If you're looking for a mate between the time you're 18 and 40, there's a math theory that could help you find the right partner. Yes, seriously. And it's called the 37 percent rule.
The idea works like this: If you have a range of time that you're looking for a life partner with whom you might start a family, you'll have enough life experience and information to make an informed decision whether or not someone will be a good choice to marry once you're 37 percent into that 22-year span. That is, 37 percent into that 18-40 age range is just past your 26th birthday.
If you get married too young, you're more likely to have missed out on better options, and if you wait too long to find a partner, you're likely to have less available, suitable options that match the desired qualities for your ideal mate.
Just like if you're interviewing job candidates, researchers say, if you see only two candidates, you might not get the best person for the job. But if you see three, you can decide whether the second or third is better than the first. If not, you might need to interview an additional candidate.
But 37 percent isn't the only rule you need to know. There's also a 45 percent rule. That one says if you want to reduce your chances of avoiding divorce, you the best age range to get married is between 28 and 32. That rule comes from 2015 research from the University of Utah, which also revealed that the chances of breaking up increase by 5 percent every year after you're 32 years old.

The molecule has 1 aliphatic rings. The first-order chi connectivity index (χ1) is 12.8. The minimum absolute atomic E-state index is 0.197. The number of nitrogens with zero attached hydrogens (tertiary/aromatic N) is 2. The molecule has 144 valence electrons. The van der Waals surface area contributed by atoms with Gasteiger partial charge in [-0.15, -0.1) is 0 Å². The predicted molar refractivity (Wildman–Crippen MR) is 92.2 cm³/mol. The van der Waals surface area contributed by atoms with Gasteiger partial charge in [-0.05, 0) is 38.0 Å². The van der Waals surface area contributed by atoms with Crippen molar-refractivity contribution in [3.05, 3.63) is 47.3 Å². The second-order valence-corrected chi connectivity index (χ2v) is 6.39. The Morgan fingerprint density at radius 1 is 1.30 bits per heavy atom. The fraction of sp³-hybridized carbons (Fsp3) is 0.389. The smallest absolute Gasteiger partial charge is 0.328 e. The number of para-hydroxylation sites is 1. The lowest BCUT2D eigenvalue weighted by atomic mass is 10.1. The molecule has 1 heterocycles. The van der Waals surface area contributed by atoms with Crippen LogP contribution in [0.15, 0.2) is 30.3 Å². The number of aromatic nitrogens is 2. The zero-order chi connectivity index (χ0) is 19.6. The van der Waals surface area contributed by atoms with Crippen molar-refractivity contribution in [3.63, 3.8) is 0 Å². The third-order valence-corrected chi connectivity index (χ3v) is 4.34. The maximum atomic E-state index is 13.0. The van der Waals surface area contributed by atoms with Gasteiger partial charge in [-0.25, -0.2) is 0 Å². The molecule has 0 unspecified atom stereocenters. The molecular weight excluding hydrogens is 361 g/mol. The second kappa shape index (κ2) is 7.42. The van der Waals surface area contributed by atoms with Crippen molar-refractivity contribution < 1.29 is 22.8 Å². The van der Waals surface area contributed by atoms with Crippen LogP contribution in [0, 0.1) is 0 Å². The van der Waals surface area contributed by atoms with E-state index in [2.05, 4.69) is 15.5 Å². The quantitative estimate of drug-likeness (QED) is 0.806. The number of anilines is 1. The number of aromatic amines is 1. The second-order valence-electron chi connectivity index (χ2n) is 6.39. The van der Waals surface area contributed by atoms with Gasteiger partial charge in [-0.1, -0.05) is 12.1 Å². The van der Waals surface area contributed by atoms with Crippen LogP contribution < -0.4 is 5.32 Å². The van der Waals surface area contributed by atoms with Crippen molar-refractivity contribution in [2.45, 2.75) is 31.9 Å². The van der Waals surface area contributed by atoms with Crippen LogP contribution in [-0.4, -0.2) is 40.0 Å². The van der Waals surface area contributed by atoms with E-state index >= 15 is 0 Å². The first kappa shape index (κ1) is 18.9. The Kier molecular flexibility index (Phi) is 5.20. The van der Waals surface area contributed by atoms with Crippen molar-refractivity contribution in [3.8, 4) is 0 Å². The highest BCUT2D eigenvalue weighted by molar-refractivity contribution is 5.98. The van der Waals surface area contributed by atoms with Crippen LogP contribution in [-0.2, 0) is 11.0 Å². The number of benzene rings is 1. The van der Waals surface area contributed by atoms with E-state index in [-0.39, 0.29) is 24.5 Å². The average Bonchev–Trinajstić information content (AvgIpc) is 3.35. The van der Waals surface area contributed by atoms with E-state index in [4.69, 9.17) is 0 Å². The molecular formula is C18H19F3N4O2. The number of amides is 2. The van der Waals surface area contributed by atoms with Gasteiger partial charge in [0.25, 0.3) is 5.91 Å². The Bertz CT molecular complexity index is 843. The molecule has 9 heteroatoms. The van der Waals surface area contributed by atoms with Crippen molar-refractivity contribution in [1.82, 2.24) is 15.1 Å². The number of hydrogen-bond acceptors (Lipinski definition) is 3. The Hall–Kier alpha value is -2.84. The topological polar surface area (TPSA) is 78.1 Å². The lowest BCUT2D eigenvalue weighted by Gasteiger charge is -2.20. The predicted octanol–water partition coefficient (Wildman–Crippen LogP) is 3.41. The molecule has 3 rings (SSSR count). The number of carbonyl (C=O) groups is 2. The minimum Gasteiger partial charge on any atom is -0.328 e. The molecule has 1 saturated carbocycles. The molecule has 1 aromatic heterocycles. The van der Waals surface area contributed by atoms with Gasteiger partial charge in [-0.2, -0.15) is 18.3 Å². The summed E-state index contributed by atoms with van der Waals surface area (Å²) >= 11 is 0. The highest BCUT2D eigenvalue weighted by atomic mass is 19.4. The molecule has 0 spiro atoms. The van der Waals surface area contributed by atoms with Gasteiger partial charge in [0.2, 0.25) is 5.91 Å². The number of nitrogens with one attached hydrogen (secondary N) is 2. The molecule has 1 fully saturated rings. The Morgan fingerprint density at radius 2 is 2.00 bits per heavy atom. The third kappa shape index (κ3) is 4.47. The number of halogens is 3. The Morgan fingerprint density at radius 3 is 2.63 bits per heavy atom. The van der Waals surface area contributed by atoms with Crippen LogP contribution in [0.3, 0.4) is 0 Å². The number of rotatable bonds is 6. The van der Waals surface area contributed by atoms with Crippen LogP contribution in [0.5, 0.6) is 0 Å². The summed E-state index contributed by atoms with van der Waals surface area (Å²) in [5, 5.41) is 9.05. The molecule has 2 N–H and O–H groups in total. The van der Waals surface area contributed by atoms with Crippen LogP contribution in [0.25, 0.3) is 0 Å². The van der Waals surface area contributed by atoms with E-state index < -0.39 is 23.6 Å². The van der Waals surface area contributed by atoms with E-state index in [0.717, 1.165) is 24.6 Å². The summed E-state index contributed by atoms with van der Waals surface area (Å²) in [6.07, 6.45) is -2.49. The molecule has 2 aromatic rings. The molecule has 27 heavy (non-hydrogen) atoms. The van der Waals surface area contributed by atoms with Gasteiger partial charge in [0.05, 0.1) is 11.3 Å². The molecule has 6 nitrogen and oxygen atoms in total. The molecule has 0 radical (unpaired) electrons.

But don't get too worried if you didn't get married at or around 26. Neither of these rules have a perfect rate of being true, especially because it borrows a page from a mathematical, rational, non-emotional book. And, researchers say, the rules don't account for the fact that the qualities you may be looking for in a potential life partner could change drastically as you age.
Think about what you were looking for in a partner when you were 22, when you were probably just graduating from college and starting a career and had different priorities. Whereas, when you're 30 or 35, you're more likely to be looking for different kinds of qualities in a partner, such as financial stability, good health, someone who shares your values and vision for the future, a desire to have children, and so on.